"Some players worry they’ll lose their feel if they learn too much theory, that’s why you just gotta go out and play with people and not sit in your bedroom the whole time. Your personal touch comes from being thrown out there into the fire, playing in any kind of band. Robben Ford told me when I was young, just play as much as you can but with a band. I’m sure there’s plenty of places with open mic nights here - just go to one a week and if you get a chance to play two songs in front of a crowd, that’s a start. If you really want to play, you’ll find a way.
What do you think of modern genres and the trends of music?
"You know, I grew up in Compton in the era of the drum machine with beatboxing and funky samples from the West Coast where Dr Dre, Ice Cube and those cats were mixing old records like Parliament and Funkadelic so it was all kinda in there and they made it funky. So yeah, that did influence me in the way I think about the groove. When it comes to rap/hip hop I really dig what was happening in the late 80’s/early 90’s but that’s where I start and end with it.
"The way you can make blues more interesting is that you gotta dig into the records more and go farther back. If you know what Muddy Waters, Howlin Wolf, Charley Patton were made of, then you got a lot of information there.It’s like being a Doctor, you gotta know a lot of information. People think you can slouch when you play the blues, but those guys like John Lee Hooker had their own thing which made them a great musician. When Muddy played “Da nana na na” it made people wanna have sex! I always like going back and thinking why did those guys play it like they did at the time?"
How do you find singing?
"I’m self conscious about my singing because that’s the newest thing, because with the guitar, I’ve been doing it my whole life so if I make a mistake on guitar, I don’t really care. But, with singing and the way singing is going now, everything has to be perfect. When you listen to a modern soul, R&B or pop record, it’s perfect. If it’s not perfect, they auto-tune it to make it super perfect instead of like the ‘60’s where there’s guys just wailing but it’s awesome man! Think about Neil Young, some say not the best singer in the world, but his lyrics, content and vibe - wow, that’s what I want somebody to be like. I’m not knocking people here but I think that’s kinda missing sometimes now, that human element you know?"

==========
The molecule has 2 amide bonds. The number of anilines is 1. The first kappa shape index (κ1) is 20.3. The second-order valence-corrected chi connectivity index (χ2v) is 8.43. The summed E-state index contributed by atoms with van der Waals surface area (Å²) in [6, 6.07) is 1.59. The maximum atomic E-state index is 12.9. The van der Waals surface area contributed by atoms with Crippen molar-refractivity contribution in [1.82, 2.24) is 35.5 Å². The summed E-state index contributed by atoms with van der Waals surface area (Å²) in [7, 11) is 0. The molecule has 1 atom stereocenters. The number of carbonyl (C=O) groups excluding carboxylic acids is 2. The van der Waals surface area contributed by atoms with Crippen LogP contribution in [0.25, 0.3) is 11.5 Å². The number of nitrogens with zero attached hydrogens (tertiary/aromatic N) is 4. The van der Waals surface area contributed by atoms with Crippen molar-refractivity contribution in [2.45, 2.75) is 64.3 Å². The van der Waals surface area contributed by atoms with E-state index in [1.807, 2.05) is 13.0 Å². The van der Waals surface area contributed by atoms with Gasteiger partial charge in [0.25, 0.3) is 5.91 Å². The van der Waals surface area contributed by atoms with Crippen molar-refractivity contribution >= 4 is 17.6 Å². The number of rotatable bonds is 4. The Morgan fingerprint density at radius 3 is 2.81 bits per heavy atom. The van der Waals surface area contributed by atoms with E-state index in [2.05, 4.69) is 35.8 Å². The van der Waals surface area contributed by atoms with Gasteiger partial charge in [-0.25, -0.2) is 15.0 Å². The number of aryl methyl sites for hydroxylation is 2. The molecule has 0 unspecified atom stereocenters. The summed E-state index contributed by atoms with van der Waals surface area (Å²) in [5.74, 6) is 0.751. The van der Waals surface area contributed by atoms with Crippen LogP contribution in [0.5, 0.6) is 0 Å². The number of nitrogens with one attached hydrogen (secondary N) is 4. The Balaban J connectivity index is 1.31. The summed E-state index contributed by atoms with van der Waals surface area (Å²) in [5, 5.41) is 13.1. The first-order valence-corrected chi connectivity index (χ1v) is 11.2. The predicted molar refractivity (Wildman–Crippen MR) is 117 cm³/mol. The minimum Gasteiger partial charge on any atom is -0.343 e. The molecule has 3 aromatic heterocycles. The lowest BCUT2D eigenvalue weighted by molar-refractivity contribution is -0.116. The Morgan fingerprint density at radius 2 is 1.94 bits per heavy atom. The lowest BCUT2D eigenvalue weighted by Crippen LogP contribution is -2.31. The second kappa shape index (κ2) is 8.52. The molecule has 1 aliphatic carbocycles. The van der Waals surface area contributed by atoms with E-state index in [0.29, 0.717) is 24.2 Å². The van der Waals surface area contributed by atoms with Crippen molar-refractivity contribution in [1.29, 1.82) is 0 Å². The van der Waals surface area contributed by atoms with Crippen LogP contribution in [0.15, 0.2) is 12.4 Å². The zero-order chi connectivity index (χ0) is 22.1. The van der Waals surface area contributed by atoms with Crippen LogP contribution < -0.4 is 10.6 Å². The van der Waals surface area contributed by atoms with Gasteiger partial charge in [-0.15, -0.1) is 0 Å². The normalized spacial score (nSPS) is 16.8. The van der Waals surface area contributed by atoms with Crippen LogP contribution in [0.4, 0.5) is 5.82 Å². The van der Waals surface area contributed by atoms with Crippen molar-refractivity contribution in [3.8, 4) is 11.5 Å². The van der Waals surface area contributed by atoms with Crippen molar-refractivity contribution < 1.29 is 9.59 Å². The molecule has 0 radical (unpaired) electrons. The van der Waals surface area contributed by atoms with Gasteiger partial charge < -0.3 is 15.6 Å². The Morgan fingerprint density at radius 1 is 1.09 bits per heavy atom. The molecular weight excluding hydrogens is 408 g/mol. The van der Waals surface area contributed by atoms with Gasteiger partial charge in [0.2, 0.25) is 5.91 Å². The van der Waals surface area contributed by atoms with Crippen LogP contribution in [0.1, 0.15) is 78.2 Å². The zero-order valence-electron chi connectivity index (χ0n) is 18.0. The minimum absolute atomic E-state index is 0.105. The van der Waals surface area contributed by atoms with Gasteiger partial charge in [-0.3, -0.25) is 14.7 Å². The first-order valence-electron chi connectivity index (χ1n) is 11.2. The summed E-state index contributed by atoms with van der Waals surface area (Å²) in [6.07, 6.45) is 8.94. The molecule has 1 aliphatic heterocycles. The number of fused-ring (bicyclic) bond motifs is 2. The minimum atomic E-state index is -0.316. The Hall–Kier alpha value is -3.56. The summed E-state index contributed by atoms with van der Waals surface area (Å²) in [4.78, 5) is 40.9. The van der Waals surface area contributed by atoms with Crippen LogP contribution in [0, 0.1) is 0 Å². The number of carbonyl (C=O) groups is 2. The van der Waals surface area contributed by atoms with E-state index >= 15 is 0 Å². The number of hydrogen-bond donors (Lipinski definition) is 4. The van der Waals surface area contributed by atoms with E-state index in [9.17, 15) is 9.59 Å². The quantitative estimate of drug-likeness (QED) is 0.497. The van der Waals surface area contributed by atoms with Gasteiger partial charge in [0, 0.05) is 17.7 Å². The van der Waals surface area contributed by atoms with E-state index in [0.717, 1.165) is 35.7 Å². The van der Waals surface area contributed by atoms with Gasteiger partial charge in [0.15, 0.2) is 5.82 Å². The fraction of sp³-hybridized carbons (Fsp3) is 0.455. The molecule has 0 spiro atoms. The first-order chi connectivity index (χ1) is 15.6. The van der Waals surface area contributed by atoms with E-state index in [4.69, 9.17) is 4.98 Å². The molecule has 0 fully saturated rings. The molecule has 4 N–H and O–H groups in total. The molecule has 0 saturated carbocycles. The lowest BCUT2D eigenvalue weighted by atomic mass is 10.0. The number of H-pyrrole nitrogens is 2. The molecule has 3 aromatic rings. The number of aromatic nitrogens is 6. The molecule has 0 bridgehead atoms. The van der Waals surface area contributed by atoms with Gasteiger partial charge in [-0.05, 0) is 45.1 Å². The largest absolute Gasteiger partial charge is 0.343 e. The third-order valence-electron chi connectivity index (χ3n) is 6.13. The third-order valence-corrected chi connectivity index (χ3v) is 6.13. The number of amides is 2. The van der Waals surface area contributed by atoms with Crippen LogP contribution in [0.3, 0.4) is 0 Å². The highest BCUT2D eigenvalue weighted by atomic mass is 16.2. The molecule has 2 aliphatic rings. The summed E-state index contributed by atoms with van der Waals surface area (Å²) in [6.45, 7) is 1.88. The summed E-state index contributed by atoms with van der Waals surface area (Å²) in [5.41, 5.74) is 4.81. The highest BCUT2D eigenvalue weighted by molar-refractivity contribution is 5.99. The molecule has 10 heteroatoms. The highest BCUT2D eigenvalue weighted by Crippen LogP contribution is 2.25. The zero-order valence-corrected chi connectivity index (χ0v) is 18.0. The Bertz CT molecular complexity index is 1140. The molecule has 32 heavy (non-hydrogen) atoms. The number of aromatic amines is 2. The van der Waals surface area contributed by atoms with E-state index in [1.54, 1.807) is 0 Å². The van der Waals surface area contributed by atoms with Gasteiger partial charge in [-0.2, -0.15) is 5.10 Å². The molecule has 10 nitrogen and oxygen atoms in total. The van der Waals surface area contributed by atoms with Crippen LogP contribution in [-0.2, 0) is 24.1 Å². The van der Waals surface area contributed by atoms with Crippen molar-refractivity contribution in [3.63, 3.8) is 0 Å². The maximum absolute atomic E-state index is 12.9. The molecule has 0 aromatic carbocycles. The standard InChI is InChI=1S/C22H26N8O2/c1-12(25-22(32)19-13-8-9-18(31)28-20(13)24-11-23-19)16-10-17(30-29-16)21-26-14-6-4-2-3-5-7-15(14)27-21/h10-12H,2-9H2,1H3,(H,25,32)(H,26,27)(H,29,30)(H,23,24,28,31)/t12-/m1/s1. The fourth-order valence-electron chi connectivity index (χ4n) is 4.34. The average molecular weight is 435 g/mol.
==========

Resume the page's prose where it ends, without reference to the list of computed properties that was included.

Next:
Any advice for guitar players?
"It would be cool if guitar players wouldn’t think about guitar all the time. I know others have said it, but you gotta try to figure out how the rhythm section works. What makes it feel like this or that is just as important as what you’re playing. If you’re playing a groove and you got the cool pocket going on, you can almost play anything and that comes from dissecting records to figure out why any record swings like it does. There is music that is busy, like Chick Corea, but that music still breathes because of the way it grooves. My big thing now is listening to non-guitar stuff to try and develop more as a songwriter and a singer."
Tell us about your Les Paul...
"My Les Paul is a Gibson Custom Shop Collectors Choice ‘59 called Nicky. It was patterned after Charlie Daughtry’s original ‘59 so it’s made to all of the specs of an original ‘59. I’ve played some original ‘59's through my friend Joe, my one sits right in there. It may be a little bit more solid sounding and it does have an original PAF pickup in the bridge so it has a little bit more brightness in it. It’s sounds real clear than a lot of other modern Les Pauls I’ve played that you can buy off the shelf."
Any final thoughts about music?
"Music captures moments in history. What’s been happening in the States hasn't affected me yet as such, but it kinda has as I’m starting to write songs about it so I guess it has. Now I’m 40 years old I am looking back over the earlier part of my life and the way things are going and I often get really nostalgic for my younger days ‘cos it was innocent or I was naive to a lot of things. So, you see the way the world's going now and it’s kinda scary - we just all gotta be good to each other and help each other out, whoever you are or where anyone is from. Like music - don’t judge, just listen and be open to it all, put your phone away and enjoy the experiences you can.